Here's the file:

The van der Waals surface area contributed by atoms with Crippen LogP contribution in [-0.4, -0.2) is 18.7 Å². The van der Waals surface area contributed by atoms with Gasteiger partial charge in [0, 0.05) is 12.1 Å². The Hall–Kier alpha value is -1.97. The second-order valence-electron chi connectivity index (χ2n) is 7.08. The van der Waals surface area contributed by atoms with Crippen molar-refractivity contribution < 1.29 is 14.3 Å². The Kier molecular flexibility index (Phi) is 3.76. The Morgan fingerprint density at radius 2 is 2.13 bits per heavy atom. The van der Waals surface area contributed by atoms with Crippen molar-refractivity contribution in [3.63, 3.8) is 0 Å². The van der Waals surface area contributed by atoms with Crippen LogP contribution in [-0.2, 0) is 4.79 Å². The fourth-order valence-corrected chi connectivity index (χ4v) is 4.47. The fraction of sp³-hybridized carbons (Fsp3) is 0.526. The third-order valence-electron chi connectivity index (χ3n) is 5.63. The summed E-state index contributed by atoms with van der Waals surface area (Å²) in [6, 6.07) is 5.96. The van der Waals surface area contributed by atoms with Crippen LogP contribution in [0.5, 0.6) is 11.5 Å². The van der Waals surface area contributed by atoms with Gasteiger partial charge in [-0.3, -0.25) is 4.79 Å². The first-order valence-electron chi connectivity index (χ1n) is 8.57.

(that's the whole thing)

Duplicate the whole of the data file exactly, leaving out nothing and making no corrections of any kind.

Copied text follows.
The van der Waals surface area contributed by atoms with Crippen LogP contribution in [-0.4, -0.2) is 18.7 Å². The van der Waals surface area contributed by atoms with Gasteiger partial charge in [0, 0.05) is 12.1 Å². The Hall–Kier alpha value is -1.97. The second-order valence-electron chi connectivity index (χ2n) is 7.08. The van der Waals surface area contributed by atoms with Crippen molar-refractivity contribution < 1.29 is 14.3 Å². The Kier molecular flexibility index (Phi) is 3.76. The Morgan fingerprint density at radius 2 is 2.13 bits per heavy atom. The van der Waals surface area contributed by atoms with Crippen molar-refractivity contribution in [3.63, 3.8) is 0 Å². The van der Waals surface area contributed by atoms with Crippen LogP contribution in [-0.2, 0) is 4.79 Å². The fourth-order valence-corrected chi connectivity index (χ4v) is 4.47. The fraction of sp³-hybridized carbons (Fsp3) is 0.526. The third-order valence-electron chi connectivity index (χ3n) is 5.63. The summed E-state index contributed by atoms with van der Waals surface area (Å²) in [6, 6.07) is 5.96. The van der Waals surface area contributed by atoms with Crippen LogP contribution in [0.5, 0.6) is 11.5 Å². The van der Waals surface area contributed by atoms with Gasteiger partial charge in [-0.3, -0.25) is 4.79 Å². The first-order valence-electron chi connectivity index (χ1n) is 8.57.